Book Reviews -- By: Anonymous
CTJ 5:15 (August 2001) p. 219
Jesus Outside the New Testament by Robert E. Van Voorst, Grand Rapids: Eerdmans, 2000, paperback, pp. 248 + xiv, $22.00
Van Voorst is a professor of New Testament at Western Theological Seminary (Holland, MI). The first section of the book presents a history of the research in this area, defends the historicity of Jesus, and states the purpose of this volume. The remaining portions cover an array of non-canonical sources, including classical writings (Thallos, Pliny the Younger, Suetonius, etc.), Jewish writings (Josephus, rabbinic literature, etc.), so-called sources for the Gospels (L, M, Q, etc.), and post-NT works (the Nag Hammadi literature, the Apocrypha, etc.). Overall the book is well-written, and the material is communicated in such a way that the well-informed layman can comprehend most all of it. The author goes into some detail but the reader is not lost in a maze of data.
Despite these outstanding features, one must be wary of Van Voorst’s moderate (at best) bent. Few of his words were penned to refute liberal attitudes and conclusions. He will make a statement and then claim it is supported by “a majority of scholars,” making no distinction between conservative, moderate, and liberal viewpoints. The truth is not up for vote. He argues firmly for the possible existence of Q (pp. 155–174), yet places the dates for Matthew and Luke in the 80s. Two other troubling declarations are: (1) I Thess. 2:14–16 is “of contested authenticity” (p.188), and (2) “most Christians accept [the OT apocrypha] as canonical” (p.203).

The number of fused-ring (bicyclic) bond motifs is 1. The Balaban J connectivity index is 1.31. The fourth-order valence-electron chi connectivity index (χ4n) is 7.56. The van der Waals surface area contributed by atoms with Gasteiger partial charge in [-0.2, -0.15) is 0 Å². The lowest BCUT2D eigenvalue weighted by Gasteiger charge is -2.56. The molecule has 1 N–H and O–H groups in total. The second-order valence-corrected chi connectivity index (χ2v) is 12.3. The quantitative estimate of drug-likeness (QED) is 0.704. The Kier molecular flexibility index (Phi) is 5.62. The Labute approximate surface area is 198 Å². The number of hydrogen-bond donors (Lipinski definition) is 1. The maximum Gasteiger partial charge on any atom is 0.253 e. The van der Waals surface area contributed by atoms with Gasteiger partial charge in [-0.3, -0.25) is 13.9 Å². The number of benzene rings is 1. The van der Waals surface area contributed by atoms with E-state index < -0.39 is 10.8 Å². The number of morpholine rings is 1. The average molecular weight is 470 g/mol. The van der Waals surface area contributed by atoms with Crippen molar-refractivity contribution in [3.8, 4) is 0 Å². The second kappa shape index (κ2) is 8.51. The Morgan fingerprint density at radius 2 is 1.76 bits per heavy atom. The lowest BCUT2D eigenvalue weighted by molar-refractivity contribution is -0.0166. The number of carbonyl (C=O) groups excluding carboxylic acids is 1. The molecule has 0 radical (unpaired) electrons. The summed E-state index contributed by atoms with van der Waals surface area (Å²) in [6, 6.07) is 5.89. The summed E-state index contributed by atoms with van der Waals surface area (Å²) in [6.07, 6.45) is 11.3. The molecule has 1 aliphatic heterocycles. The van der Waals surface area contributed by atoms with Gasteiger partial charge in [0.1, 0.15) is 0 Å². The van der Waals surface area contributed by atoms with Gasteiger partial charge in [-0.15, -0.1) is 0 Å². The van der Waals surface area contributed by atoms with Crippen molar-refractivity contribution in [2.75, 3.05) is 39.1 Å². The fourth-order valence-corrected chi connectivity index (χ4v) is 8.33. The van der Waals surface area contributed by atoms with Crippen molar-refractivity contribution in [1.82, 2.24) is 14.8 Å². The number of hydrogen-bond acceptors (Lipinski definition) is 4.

CTJ 5:15 (August 2001) p. 220
Nevertheless, Bible students with good discernment will be helped by this comprehensive volume.
Charles H. Ray,
Jews and Christians by James D. G. Dunn, ed., Grand Rapids, MI: Eerdmans, 1999, 404 pp., paperback, $39.00
The subtitle of the book is the parting of the way. The thesis of this volume, with twelve contributors, deals with how the early Christian and Jewish communities separated as Christianity grew. The book covers the period from A.D. 70-135, drawing from what rabbinical and early Christian documents and traditions tell us about the terrible period.
It is true that in some cases the split was progressive. Both communities were experiencing persecution. Some Roman emperors put both faiths into the same bag and brought about equal tribulation. However, this reviewer has several strong opinions against the book that go beyond the idea for this work.
The first contributor, Philip Alexander, rai...
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